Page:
“Cave Story” by Studio Nicalis, “Braid” by Jonathan Blow, “Dungeon Defenders” by Trendy Entertainment, “Legend of Grimrock” by Almost Human: These are just some of the faces of Indie gaming – and the antidote for the poison that is “AAA” game development.
The ironic thing about Indie game development, however, is that the Big Guys aren’t completely unfamiliar with the methodology. They started out the same way, after all! Some of them, for example Square-Enix, have even produced Indie-style games this-gen: The WiiWare titles, “Final Fantasy 4: The After Years,” “Final Fantasy Crystal Chronicles: My Life as a King,” and “Final Fantasy Crystal Chronicles: My Life as a Darklord” all ooze Indie charm. Yet Square-Enix completely missed the point of digitally distributing small-budget games for cheap by breaking them up and selling them in DLC-pieces totaling $40 per game.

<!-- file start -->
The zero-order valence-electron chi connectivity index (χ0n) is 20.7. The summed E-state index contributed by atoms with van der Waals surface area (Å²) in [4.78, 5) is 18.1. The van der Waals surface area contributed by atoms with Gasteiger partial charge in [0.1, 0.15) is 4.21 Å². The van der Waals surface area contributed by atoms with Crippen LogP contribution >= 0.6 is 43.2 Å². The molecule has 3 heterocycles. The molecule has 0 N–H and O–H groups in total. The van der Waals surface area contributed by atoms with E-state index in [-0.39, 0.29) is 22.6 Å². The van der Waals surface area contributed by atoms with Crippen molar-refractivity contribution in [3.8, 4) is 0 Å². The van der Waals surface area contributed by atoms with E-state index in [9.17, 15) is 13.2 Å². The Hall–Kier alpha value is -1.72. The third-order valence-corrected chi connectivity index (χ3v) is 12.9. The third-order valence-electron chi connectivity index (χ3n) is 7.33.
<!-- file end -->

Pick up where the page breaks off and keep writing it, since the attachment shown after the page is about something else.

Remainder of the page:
Of course, it might not be ALL Square-Enix’s fault that they charge so much, as the biggest blockade in the path of Indie gaming rising to strike-down the tyranny of Big Gaming is the console manufacturers. Nintendo, Sony, and Microsoft (if it must continue its fruitless endeavor) need to wake up and realize that their digital distribution platforms are terrible. Nintendo demands a WiiWare game make 6000 sales before giving any profits to the developer, while limiting the game itself to 40MB. Sony and MS both charge $40,000 to issue an update to an existing game. These numbers may seem inconsequential to a huge, corrupt publisher that no longer even makes its own games… but to an Indie developer, they are nothing but deterrents. And where does a deterred Indie developer go when seeking a publishing platform that will get their new, cheap game in front of a huge number of gamers’ eyeballs? Steam: Developers who publish through the PC platform have complete control over patching, updating, and pricing – all while keeping 70% of the revenue of every game sold.